Pat’s Note: This is actually an ARC of the book that won’t be released until March. So winning this book not only means you get a cool book and a good read, it means you get to taunt your friends….

“Gritty and raw with powerful truths. An addictive read.” – Sophie Jordan New York Times bestselling author of Firelight

*     *     *

Remember, for every 10 dollars you donate on the Worldbuilders Team Page, you get a chance to win these books and over a thousand others.

To see the other books folks have donated, as well as our auctions, and the items we’re selling in the store, you can head over to our main page HERE.

Or, if you’d like to see all the auctions Worldbuilders is running, you can find them over here.

Posted in Worldbuilders 2011 | By Pat21 Responses

Books for Boobs

Sometimes I write a great blog and then struggle over the title for a ridiculous amount of time before eventually settling on something vaguely mediocre.

Other times, I write the title first and then think to myself, “Well, that pretty much says it all. Everything is going to be downhill from there.”

This is one of those times.

Earlier today someone sent me a message saying, “Are you going to blog about the books for boobs thing you did?”

My first thought was, “What the hell are they talking about? Was this something I did at a convention when I was really sleep deprived and crazy on sugary mochas? What did I do?”

I thought about it for a minute and dragged up a memory from a convention last July. “How the hell did they find out about that?” I thought to myself. “Did someone get pictures and post them on their blog?”

Luckily, it turns out I was thinking of something entirely different. But that, as they say, is a story for another time.

Books for Boobs is a charity event I donated a book to last year. They’re auctioning off stuff from different authors, including Jim Butcher, Brandon Sanderson, my mortal enemy Anton Strout, and the recently mentioned Amber Benson.

I recommend you go and check it out if only because I look kinda good in the picture they took of me. Forgive me my tiny moment of vanity, but it’s such a rare treat for me to see a picture of myself that doesn’t make me look like a bloody shambles.

Here’s the link.

Have a great weekend everybody….

pat

Posted in a billion links, conventions, Jim Butcher, my beard | By Pat46 Responses

Auctions: A Professional Critique of Your Manuscript.



This is a Worldbuilders blog.



Last year, as part of the fundraiser, I offered to read people’s manuscripts and give them feedback if they made a sizable donation to the Heifer.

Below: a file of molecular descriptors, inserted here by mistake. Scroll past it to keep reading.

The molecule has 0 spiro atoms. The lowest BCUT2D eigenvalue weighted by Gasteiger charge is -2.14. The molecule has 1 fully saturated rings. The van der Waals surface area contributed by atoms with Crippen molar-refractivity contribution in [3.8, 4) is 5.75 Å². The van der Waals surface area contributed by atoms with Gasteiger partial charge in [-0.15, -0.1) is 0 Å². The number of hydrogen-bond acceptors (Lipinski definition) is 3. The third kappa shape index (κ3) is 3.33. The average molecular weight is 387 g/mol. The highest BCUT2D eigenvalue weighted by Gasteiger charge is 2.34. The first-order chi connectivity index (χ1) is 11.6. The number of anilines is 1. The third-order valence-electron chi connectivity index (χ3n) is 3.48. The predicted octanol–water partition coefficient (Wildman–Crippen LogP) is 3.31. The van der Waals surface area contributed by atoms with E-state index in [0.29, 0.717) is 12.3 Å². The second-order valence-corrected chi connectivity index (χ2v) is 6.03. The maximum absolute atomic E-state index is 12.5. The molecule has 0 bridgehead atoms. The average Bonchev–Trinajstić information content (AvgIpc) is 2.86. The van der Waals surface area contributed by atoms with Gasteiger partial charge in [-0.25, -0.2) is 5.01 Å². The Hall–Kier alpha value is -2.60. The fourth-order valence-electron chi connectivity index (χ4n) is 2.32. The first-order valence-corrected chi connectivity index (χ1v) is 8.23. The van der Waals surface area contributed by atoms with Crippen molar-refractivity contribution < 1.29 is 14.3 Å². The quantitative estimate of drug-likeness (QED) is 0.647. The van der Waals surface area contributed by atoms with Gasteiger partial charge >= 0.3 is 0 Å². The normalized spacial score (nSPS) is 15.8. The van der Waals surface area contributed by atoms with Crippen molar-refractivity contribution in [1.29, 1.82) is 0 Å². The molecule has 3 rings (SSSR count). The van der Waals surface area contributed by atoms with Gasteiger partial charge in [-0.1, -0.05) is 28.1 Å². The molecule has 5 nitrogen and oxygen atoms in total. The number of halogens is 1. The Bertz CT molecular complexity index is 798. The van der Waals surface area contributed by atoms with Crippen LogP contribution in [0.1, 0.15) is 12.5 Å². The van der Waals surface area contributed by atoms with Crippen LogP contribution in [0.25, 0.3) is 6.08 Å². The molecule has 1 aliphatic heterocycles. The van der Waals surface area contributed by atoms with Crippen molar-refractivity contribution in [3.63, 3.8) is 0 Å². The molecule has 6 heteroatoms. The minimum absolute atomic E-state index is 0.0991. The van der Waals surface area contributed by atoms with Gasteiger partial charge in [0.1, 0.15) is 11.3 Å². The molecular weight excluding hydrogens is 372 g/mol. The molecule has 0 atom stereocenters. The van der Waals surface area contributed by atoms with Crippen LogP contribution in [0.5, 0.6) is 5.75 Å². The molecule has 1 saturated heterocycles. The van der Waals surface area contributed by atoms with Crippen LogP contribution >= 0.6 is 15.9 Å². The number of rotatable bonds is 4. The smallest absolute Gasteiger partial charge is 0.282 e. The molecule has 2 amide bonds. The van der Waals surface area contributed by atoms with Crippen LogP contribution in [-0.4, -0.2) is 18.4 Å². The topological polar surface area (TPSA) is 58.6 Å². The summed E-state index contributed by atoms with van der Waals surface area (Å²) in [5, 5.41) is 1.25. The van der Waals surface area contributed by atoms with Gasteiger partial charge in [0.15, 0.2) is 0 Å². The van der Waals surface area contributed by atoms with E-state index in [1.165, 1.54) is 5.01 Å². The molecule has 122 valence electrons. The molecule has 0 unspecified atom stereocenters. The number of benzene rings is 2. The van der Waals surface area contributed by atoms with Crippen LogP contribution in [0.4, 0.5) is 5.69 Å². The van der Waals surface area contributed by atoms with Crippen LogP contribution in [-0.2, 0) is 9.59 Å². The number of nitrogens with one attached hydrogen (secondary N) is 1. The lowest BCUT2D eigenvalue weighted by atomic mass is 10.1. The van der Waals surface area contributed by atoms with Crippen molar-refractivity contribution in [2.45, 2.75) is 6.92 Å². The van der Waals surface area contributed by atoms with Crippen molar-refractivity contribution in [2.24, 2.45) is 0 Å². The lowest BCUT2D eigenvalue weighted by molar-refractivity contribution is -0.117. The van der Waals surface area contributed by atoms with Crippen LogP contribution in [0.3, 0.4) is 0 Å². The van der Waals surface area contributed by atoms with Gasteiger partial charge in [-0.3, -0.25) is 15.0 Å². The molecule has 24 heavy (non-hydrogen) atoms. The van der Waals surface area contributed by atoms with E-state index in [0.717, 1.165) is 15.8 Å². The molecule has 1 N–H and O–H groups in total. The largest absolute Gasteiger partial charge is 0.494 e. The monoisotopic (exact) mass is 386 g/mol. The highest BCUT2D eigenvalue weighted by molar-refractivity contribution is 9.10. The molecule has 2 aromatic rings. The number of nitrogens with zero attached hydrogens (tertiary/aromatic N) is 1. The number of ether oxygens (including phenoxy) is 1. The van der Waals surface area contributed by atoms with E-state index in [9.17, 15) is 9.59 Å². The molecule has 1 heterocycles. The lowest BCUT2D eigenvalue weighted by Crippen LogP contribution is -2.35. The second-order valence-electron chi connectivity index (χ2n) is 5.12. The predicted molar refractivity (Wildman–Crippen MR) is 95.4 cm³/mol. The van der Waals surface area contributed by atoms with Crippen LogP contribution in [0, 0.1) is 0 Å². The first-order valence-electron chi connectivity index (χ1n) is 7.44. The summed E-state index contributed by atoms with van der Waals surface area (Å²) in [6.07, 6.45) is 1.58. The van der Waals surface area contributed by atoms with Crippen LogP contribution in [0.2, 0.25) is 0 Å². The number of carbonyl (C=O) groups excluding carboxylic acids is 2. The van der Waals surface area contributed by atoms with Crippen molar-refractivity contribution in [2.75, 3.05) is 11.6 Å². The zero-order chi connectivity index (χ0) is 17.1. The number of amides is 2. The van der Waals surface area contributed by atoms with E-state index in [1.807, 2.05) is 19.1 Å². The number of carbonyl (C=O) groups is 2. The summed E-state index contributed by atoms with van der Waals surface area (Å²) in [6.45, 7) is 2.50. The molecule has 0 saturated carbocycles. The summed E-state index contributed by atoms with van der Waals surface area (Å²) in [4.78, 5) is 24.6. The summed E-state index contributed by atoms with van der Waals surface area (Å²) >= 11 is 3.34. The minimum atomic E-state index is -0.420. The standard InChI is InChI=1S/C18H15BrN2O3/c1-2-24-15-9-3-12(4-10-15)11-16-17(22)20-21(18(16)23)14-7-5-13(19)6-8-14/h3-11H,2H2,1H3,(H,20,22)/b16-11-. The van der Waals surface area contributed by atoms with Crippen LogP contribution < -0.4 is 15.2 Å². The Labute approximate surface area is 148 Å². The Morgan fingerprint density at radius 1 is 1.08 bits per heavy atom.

The response was much more enthusiastic than I expected. Several people took me up on the offer, with some donations going over three thousand dollars.

So this year I decided to expand things a bit. I’ve gathered a few professionals willing to donate their critiquing skills to the cause. We’re auctioning off one read-and critique from each of them.

My thought is this, with different people to choose from, everyone has a better chance of winning the critique that suits them the best. Also, since we’re offering several options, the overall prices should probably be lower this year.

All auctions are starting at the price of one (1) penny. So go ahead and make a bid. Who knows, you might get lucky…

And remember folks, all the proceeds go to improving people’s lives all over the world with Heifer International. Personally, I think these would make great Christmas gifts for that hard-to-shop for writer in your life…

[Edit: If your manuscript won’t be ready to read for a month or two, that’s fine. It’s not like you win the auction and have to drop your book in the mail the very next day.

On the other hand, if your manuscript won’t be ready for 8 or 9 months. You should probably wait and hope we do this again next year.]

  • A read-and-critique of your manuscript by novelist and industry insider Anton Strout.


I’ve known Anton for years, and though he happens to be my mortal enemy, I appreciate his willingness to help out Heifer International by donating his time and energy to the cause.

Official description of his critique is as follows:

Anton Strout (author of the Simon Canderous urban fantasy series for Ace Books) will read your manuscript and mark it up as he would his very own, probably with less swearing. He will make notes giving his approach to what you are trying to convey, offer critical suggestions and comment on what you’ve sent. Please bear in mind that this is in no way a promise or guarantee that your work will be published. What you’re paying for is the opinion of someone who has worked for over a decade as a published author.